The gardener's eye

The Gardener's Eye

Wednesday, March 31, 2010

Garden Read: Take a Walk on the Wild Side

Essay on Gardening by Henk Gerritsen

I first discovered Henk Gerritsen when I read Dream Plants for the Natural Garden, a book he coauthored with celebrated Dutch plantsman and garden designer, Piet Oudolf. I have been following his work and writing ever since. Henk Gerritsen was also a Dutch garden designer with decidedly wild tastes. He had a dry wit and a love of nature. He started his career as a biology teacher and became interested in gardening after visiting the garden of Mien Ruys in 1976. Ruys was major force in Dutch garden design. She was known for using a simple palette of plants that had structural form combined with a very modernistic bent in design. He said visiting her garden " was a culture shock, a slap in the face. Although the bold combinations of deep blue delphiniums, bright orange Alstroemerias, vivid yellow Ligularias and pink-reddish phloxes hurt my eyes, which were accustomed to the pastel colours of nature, I still found it fascinating to see: this was not a baboon's bum, this was art. I had never realized that something like this was possible with plants. I wanted to do this as well. But then differently." Two years later, he began gardening at Priona Garden, the parental home of his partner, Anton Schlepers.

His first tentative title for the book was Playing Chess with Nature. The idea being that when gardening, humans are playing a game of chess with nature. "They can only settle for a draw instead of being checkmated. Winning is not an option, and cheating is altogether useless: at best, the latter will result in a Pyrrhic victory and ultimately a devastating defeat." The gardener needs needs to come to terms with this fact and work with, not against, nature.

The book is a series of essays that describe Gerritsen's philosophy on gardening and the journey it has taken him on. It is divided into three main sections: Inspiration, Garden Ecology and Building Blocks of a Garden. Every section is filled with beautiful photographs that illustrate each topic superbly.

In the Gardening Ecology section, Gerritsen recommends "gardening like a cow." By that he means "grazing" or pulling the weeds "without attempting to remove the roots from the soil. When plants have to keep putting energy into creating new offshoots, their hearts literally sink into their roots and...the soil is not disturbed. Because if there is anything that encourages the growth of perennial weeds, it's the constant disturbance of soil." Practical advice prescribed with a deadpan delivery. Gerritsen also has some excellent advice garden design and the appropriate placement of exotic plants in a the garden.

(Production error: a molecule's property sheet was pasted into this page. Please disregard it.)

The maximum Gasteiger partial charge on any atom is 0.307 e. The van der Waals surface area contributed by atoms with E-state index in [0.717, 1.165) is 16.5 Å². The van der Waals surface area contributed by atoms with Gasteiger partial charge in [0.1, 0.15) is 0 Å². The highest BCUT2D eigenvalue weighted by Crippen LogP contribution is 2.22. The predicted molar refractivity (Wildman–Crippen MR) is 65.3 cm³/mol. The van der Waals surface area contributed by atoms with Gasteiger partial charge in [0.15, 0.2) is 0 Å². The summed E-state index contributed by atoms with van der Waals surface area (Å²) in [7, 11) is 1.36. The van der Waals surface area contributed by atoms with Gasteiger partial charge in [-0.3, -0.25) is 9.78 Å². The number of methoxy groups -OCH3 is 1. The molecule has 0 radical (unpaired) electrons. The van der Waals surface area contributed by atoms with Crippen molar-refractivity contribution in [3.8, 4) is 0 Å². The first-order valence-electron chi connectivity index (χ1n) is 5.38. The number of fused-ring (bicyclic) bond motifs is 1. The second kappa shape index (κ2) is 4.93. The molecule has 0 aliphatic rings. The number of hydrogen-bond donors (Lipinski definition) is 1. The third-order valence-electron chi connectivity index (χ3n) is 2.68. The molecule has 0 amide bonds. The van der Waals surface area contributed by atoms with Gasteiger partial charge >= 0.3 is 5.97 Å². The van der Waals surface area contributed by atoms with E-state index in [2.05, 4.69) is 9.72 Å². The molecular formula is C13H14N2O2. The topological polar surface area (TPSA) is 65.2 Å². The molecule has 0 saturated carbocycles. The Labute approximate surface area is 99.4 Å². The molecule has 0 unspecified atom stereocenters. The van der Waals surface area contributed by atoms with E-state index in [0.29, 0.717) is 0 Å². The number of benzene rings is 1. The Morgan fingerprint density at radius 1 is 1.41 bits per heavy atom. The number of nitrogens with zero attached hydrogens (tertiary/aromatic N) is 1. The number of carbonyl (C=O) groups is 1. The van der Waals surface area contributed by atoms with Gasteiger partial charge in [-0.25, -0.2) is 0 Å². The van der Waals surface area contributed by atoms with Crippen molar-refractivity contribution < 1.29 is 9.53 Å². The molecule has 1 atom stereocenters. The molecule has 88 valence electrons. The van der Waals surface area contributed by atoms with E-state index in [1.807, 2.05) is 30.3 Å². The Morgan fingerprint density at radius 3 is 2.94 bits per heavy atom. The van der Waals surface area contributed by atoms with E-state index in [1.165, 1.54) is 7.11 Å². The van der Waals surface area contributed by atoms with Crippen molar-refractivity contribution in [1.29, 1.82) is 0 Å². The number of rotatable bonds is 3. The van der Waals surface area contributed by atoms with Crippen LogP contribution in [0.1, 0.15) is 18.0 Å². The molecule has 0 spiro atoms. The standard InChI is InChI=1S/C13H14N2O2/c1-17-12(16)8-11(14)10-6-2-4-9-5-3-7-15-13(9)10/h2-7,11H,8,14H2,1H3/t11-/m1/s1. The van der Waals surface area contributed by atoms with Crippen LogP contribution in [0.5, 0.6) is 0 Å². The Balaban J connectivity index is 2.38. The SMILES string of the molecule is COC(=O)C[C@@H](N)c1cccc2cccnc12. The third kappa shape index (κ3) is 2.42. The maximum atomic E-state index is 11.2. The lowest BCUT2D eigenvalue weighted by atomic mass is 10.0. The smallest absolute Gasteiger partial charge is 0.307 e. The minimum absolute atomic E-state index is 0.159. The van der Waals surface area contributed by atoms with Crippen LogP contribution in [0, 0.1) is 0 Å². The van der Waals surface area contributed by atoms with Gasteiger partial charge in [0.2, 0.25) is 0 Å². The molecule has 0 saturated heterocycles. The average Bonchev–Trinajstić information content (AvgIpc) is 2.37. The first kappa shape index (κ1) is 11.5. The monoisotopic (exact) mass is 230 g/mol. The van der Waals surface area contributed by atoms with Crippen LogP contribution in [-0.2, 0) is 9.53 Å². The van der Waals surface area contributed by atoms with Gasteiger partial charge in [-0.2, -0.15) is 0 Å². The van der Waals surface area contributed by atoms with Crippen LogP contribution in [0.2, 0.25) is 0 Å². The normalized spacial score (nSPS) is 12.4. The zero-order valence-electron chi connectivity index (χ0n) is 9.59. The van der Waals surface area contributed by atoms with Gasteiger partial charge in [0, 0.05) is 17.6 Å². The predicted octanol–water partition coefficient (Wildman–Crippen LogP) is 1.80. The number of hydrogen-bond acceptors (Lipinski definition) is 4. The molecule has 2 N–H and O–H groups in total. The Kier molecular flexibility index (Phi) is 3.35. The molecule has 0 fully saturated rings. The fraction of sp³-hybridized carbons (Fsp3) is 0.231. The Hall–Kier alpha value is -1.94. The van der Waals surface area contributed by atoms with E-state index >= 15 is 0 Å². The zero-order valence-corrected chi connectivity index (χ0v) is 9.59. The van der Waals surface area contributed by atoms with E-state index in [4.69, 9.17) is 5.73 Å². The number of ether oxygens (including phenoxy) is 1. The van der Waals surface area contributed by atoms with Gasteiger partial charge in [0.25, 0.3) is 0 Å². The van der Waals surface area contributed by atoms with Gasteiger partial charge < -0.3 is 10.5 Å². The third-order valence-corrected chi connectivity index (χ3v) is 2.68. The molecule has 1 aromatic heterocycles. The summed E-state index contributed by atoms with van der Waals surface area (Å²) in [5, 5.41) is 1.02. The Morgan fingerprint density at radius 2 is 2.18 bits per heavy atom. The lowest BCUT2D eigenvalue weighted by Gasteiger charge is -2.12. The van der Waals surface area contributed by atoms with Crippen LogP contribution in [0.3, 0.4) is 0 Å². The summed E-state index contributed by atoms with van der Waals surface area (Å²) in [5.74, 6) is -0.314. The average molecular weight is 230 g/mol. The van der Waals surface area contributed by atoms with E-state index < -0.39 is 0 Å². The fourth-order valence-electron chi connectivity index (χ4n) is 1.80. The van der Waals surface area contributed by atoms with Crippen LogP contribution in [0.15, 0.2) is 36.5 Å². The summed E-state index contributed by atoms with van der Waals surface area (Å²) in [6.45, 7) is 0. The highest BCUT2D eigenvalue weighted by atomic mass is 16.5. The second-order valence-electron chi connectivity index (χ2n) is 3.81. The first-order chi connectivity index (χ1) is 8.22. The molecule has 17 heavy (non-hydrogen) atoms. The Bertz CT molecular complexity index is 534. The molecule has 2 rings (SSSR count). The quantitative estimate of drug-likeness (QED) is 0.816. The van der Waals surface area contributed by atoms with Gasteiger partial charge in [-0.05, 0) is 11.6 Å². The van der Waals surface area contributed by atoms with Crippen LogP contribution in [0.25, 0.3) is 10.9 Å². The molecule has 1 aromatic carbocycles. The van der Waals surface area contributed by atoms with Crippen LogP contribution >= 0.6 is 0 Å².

Essays on Gardening is a very timely book that I believe will become a garden classic. It is written in an original and often humorous voice and is filled with practical information and stunning photographs. It gives excellent advice on garden design and the appropriate placement of exotic plants with a cutting edge gardening philosophy about plant ecologies. At the end of the introduction, he says "I will no longer be at a loss for words when someone asks me for the umpteenth time to explain what kind of garden I have... now I can refer all inquiries to this book." Henk Gerritsen died in 2008, several months before the book became available in English in the United States. Lucky for us, Essay on Gardening is here to answer our inquiries.


  1. Michael:
    Seems I just get one book finished, and there is another one waiting in the wings.... thanks for the suggestion!

  2. I've wanted to read this book but, with the long list I have, and the rather high price, haven't gotten it yet. Your review is helpful. I wonder if Henk's advice about pulling weeds will work for Rosa multiflora. Thanks.

  3. Teza,
    Essay on Gardening would be a fine compliment to Rick Darke's edition of Robinson's The Wild Garden. I wrote this post when it was cold and raining. This looks to be a warm and sunny weekend-hard to imagine finding time to read now!

    I'm sure you would appreciate Gerritsen's sensibility. It belive it would be very consistent with your gardening philosophy. Keep it on your list. Howver, I don't think "gardening like a cow" will work with Rosa multiflora very quickly!



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